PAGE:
FINANCE Minister Tendai Biti has vowed to tighten banking regulation and further increase minimum capital requirements, accusing the sector of ripping off customers through extortionate service charges while refusing to back economic recovery efforts.
Presenting his 2013 national budget to Parliament Thursday, Biti said new measure would be taken to address what he described as virtual monopolies in the country’s banking sector.
“What we have in the banking sector is not what we envisaged we have four banks controlling 80% of the deposits,” he said.
“In the past we refrained from regulating the sector, but we have seen monopolies, and this leads to market failure and because of this we are moving in to regulate the sector starting with the upwards revision of bank capitalisation, also the repatriation of 70% held by banks in the Nostro accounts as well as amend the Banking Act where we would want to know the actual shareholders.”
The measures appear to be pay-back time for the banks Biti, together with central bank chief, Gideon Gono failed to sell treasury bills to foreign banks in recent months.
Three offers of the bills worth US$30 million collapsed after the banks offered interest rates unacceptable to the government.
“There’s a lack of strategic thinking by foreign-owned banks operating in Zimbabwe,” Biti said. “I am extremely mortified and mystified by them. We are now moving in to regulate the sector.”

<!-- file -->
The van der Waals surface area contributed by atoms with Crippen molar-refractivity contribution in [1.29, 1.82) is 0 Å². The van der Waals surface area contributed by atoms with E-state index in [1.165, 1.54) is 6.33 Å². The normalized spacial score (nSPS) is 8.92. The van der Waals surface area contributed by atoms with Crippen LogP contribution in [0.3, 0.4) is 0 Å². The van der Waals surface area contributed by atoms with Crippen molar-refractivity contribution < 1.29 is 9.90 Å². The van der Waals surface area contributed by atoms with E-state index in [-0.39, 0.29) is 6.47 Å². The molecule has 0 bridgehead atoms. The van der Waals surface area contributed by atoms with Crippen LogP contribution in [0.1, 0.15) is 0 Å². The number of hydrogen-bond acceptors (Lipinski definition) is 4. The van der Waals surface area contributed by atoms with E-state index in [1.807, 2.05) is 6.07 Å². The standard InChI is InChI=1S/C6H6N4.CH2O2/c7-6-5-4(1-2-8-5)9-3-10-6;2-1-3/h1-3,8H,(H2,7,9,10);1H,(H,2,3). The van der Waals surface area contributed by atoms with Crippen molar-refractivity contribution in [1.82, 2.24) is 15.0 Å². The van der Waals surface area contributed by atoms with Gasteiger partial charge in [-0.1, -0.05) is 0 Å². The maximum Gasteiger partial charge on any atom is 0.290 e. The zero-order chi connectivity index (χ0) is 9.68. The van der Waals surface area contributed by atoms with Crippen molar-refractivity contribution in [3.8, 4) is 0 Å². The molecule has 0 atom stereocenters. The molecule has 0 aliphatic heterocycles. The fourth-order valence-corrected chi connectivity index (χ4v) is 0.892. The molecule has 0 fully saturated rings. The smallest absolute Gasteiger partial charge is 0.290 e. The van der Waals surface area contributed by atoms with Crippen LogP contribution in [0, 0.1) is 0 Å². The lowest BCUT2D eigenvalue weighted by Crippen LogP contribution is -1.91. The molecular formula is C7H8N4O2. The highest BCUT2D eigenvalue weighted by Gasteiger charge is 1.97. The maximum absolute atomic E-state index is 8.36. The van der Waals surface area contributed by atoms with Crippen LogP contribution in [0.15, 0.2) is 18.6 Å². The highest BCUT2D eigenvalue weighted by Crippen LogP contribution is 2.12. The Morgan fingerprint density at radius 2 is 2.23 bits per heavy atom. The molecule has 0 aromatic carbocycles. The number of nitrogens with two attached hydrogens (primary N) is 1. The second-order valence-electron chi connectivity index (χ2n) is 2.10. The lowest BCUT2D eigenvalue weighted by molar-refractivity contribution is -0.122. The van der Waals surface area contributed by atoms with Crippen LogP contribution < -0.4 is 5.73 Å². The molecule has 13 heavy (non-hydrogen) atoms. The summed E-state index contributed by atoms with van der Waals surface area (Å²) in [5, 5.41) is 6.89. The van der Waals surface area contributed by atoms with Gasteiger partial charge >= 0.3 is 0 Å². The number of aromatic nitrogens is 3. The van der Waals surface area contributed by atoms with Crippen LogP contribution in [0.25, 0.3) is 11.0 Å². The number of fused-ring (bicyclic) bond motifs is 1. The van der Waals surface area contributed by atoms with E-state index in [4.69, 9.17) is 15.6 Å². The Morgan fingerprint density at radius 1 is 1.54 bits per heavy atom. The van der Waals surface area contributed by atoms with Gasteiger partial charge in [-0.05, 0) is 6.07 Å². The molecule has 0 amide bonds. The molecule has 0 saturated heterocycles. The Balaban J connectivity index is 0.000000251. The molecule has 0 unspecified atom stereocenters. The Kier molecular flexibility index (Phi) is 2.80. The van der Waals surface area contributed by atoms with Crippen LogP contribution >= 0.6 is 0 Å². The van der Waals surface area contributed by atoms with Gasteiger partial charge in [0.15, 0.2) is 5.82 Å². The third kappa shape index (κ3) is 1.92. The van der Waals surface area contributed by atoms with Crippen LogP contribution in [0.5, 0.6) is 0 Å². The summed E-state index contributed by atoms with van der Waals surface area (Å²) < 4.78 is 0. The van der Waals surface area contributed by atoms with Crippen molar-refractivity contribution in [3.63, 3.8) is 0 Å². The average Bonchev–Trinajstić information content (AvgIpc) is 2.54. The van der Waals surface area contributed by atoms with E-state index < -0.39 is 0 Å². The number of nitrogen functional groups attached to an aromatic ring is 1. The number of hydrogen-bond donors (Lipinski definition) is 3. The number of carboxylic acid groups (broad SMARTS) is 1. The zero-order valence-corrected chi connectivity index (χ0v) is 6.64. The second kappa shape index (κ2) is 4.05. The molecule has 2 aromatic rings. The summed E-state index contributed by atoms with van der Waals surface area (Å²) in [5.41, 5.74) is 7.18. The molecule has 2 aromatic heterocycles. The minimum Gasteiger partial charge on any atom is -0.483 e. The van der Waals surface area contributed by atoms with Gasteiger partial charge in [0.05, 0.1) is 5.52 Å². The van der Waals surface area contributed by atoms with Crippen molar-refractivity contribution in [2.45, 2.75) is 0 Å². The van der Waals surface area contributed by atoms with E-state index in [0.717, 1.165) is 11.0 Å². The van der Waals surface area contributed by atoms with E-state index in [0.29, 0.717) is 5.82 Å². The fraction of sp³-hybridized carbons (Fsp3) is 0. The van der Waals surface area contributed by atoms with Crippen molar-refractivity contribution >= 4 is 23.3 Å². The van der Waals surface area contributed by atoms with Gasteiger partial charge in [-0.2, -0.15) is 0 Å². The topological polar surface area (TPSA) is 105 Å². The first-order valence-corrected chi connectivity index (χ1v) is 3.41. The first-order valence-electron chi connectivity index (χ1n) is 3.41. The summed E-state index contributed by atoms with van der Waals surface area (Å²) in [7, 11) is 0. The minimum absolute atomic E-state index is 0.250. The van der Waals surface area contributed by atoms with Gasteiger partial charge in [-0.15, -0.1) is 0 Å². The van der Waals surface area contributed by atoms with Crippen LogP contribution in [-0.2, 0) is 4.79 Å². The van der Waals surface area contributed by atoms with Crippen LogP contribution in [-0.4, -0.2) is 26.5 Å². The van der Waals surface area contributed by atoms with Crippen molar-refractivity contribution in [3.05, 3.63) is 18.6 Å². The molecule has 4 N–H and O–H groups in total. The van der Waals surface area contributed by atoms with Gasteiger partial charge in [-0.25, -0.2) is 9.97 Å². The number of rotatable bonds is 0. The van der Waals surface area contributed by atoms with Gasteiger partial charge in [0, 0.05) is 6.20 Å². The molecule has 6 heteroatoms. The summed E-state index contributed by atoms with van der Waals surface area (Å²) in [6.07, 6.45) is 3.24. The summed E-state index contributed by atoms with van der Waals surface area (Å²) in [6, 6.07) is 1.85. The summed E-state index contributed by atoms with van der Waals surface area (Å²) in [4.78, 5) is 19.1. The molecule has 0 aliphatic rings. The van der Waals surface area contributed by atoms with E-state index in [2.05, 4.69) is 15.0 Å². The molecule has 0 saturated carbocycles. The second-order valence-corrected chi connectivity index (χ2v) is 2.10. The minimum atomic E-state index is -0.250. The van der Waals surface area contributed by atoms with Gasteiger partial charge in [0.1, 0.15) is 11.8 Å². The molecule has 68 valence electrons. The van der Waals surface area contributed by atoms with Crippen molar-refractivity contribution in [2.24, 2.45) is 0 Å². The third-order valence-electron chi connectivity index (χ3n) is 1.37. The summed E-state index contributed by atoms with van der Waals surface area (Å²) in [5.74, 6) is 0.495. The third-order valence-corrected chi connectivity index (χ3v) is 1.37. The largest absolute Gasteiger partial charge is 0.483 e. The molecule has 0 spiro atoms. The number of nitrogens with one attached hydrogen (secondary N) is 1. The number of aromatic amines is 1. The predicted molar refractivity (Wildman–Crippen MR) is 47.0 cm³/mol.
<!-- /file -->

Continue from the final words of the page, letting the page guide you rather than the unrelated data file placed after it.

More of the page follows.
“We have had misadventures on the issue of treasury bills and we are now taking major measures to resolve this,” said Biti.
“The Bankers’ Association of Zimbabwe and the central bank will have to sit down and agree on the manner on which the lending rate is defined.”
Biti said four banks hold 80 percent of all deposits in Zimbabwe. He didn’t name the banks.
However, Gono singled Barclays and Standard Chartered early this month as warned that “extraordinary measures” would be taken to ensure the sector supports government attempts to raise millions of dollars to support the economy.
“Let me express the central bank and the government’s disappointment as well over the behaviour of the banks, especially the foreign-owned institutions towards the issuance of the Treasury bills,” Gono said in Harare at the launch of the Banks Survey.
“All the issues have met with some level of resistance. We had hoped with the take-up we would smoothe the operations of the sector by bringing about additional liquidity on the market. But some banks, particularly the foreign-owned banks, have not played ball.
“The long and short story of it is that just like an eye for an eye leaves the world blind, a snub begets a snub. We as the RBZ Board and as monetary authorities and as Treasury tried to use moral suasion but none of these apparatus have worked.
“Extraordinary circumstances require extraordinary measures. We will be introducing a battery of measures that will ensure compliance.”